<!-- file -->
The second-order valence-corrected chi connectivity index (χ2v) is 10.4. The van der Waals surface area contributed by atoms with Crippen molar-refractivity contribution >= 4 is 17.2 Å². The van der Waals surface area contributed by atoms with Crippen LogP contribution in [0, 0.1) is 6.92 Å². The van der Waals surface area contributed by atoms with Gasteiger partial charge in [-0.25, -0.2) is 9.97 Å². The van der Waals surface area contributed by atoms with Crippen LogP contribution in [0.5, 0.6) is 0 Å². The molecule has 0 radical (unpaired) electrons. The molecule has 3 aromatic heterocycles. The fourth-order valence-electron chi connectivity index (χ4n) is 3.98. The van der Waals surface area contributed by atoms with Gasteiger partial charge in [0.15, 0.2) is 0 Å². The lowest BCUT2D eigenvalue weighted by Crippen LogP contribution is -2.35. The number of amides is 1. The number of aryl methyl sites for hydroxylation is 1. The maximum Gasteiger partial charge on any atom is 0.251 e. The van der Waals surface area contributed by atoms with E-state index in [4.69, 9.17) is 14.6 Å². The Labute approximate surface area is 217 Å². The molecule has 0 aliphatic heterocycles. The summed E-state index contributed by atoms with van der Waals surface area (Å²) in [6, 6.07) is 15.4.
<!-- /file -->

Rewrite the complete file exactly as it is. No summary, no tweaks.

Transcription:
The second-order valence-corrected chi connectivity index (χ2v) is 10.4. The van der Waals surface area contributed by atoms with Crippen molar-refractivity contribution >= 4 is 17.2 Å². The van der Waals surface area contributed by atoms with Crippen LogP contribution in [0, 0.1) is 6.92 Å². The van der Waals surface area contributed by atoms with Gasteiger partial charge in [-0.25, -0.2) is 9.97 Å². The van der Waals surface area contributed by atoms with Crippen LogP contribution in [0.5, 0.6) is 0 Å². The molecule has 0 radical (unpaired) electrons. The molecule has 3 aromatic heterocycles. The fourth-order valence-electron chi connectivity index (χ4n) is 3.98. The van der Waals surface area contributed by atoms with Gasteiger partial charge in [0.15, 0.2) is 0 Å². The lowest BCUT2D eigenvalue weighted by Crippen LogP contribution is -2.35. The number of amides is 1. The number of aryl methyl sites for hydroxylation is 1. The maximum Gasteiger partial charge on any atom is 0.251 e. The van der Waals surface area contributed by atoms with E-state index in [4.69, 9.17) is 14.6 Å². The Labute approximate surface area is 217 Å². The molecule has 0 aliphatic heterocycles. The summed E-state index contributed by atoms with van der Waals surface area (Å²) in [6, 6.07) is 15.4.